The second requirement is that a trade secret must have financial value to a business due to it being a secret. Thus, if the information becomes public, this would weaken the company’s competitive position and cause the company financial damage. However, the financial significance of the trade secret does not mean that a company has to have already exploited the secret. It is enough that the company could benefit from the secret in its business operations. The act can also protect information that is in the possession of a party that is not an entrepreneur provided that the information could have financial value in business.
Third, the possessor of the trade secret must actively seek to keep the information secret. The fact that the information is confidential must be clear to the persons handling it. The proposed act does not define in detail how trade secrets must be protected. Possible measures could include non-disclosure agreements between a company and its employees or business partners or proper security arrangements for data systems and physical premises.
When the above requirements are met, information would protected as a trade secret. In practice, trade secrets can consist of very different types of information, such as pricing information, customer registers, market analyses, technical information about products or test results.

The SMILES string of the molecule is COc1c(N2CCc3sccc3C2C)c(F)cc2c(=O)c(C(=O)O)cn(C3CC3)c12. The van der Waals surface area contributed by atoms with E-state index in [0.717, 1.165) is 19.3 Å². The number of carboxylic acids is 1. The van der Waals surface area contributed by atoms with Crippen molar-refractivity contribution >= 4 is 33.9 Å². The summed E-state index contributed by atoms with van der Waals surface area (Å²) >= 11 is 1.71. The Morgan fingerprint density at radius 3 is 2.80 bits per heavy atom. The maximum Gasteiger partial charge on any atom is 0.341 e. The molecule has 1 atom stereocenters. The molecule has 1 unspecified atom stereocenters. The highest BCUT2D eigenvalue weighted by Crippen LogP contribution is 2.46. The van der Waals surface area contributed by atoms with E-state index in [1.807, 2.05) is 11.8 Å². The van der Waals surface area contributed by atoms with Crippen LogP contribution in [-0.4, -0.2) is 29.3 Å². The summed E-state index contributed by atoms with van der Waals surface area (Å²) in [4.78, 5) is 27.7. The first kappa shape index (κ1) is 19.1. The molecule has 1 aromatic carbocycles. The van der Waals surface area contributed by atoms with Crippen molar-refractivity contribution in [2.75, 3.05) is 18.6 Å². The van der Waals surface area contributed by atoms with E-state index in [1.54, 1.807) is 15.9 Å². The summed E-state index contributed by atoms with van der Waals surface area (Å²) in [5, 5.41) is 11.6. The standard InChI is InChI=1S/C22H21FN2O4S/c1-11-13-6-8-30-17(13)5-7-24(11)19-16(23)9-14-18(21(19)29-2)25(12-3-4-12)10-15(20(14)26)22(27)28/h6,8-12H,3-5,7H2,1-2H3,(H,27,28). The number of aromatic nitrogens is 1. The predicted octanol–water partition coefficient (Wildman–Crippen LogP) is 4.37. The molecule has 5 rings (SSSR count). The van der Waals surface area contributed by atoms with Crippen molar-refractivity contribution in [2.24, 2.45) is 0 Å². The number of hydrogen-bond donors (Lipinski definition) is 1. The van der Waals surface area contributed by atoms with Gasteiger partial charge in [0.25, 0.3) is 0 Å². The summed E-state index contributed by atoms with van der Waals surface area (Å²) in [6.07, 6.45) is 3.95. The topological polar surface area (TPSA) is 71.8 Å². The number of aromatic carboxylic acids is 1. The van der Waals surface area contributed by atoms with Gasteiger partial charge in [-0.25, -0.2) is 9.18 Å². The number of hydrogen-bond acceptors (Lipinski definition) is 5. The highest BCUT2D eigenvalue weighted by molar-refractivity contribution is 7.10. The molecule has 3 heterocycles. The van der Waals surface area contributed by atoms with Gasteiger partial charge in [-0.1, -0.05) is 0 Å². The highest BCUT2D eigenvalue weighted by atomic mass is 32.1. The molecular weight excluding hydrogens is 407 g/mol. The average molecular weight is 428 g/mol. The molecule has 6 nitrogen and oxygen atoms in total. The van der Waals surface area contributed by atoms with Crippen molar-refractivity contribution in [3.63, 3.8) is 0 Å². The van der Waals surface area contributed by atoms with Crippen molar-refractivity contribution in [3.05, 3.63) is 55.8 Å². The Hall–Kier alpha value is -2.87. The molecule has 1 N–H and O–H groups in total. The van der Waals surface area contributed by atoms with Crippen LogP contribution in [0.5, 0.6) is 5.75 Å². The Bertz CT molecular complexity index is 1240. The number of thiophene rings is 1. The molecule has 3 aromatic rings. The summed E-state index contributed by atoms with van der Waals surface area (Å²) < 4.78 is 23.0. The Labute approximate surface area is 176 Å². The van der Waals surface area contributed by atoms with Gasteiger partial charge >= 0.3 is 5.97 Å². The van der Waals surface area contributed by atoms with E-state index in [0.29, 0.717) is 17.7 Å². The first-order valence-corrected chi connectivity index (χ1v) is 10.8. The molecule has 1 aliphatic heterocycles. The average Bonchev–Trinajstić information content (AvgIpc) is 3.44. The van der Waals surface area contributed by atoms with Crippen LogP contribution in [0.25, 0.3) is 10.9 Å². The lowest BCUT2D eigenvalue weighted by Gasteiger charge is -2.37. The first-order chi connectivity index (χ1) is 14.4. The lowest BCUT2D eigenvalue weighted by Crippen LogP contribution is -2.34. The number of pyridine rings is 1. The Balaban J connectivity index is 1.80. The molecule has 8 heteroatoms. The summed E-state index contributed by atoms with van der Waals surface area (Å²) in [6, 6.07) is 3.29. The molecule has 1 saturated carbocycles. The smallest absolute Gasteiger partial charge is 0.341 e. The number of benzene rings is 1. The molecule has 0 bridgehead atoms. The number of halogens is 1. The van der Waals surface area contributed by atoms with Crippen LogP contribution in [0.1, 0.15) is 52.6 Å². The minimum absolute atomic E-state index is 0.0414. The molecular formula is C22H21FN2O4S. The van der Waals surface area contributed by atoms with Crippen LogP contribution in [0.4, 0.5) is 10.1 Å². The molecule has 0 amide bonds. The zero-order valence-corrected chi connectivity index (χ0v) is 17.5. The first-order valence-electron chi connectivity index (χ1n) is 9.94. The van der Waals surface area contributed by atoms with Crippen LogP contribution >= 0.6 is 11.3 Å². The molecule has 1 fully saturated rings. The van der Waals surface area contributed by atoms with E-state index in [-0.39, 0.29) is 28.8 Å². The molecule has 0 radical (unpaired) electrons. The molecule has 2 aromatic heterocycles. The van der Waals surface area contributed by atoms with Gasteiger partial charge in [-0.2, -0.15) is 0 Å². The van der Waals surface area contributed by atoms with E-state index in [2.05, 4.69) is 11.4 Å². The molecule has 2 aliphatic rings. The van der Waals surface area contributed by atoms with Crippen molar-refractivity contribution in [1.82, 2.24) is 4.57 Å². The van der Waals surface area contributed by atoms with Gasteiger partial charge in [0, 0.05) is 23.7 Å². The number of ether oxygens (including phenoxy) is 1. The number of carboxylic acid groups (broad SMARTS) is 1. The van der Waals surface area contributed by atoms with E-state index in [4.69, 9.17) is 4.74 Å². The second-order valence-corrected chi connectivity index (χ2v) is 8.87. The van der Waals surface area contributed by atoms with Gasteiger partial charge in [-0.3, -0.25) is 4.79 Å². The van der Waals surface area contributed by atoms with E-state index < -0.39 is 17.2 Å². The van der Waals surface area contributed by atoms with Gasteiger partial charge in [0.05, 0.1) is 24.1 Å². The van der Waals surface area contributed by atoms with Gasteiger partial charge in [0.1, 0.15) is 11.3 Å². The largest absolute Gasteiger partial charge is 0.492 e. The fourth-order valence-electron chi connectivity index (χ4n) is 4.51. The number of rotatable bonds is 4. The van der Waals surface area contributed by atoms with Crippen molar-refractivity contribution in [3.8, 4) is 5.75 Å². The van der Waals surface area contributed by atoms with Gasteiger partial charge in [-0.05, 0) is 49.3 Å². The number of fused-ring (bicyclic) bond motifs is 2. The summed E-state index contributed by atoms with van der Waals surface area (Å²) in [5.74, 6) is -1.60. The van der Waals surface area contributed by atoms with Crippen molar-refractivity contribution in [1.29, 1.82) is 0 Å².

What Constitutes Unlawful Acquisition, Use or Disclosure of Trade Secrets?
The proposed Trade Secrets Act includes a general prohibition of unlawfully acquiring or attempting to acquire trade secrets. The new act would specify methods of unlawful acquisition in much more detail than they currently are. For example, it would be prohibited to unlawfully acquire a trade secret by copying, imitating or observing the documents, objects, materials or electronic files of the owner of the trade secrets.
On the other hand, the act would also expressly provide for permitted methods of acquisition. It would be legal to acquire trade secrets, for example, by independent invention or creation or by reverse engineering trade secrets from a product or object on the market.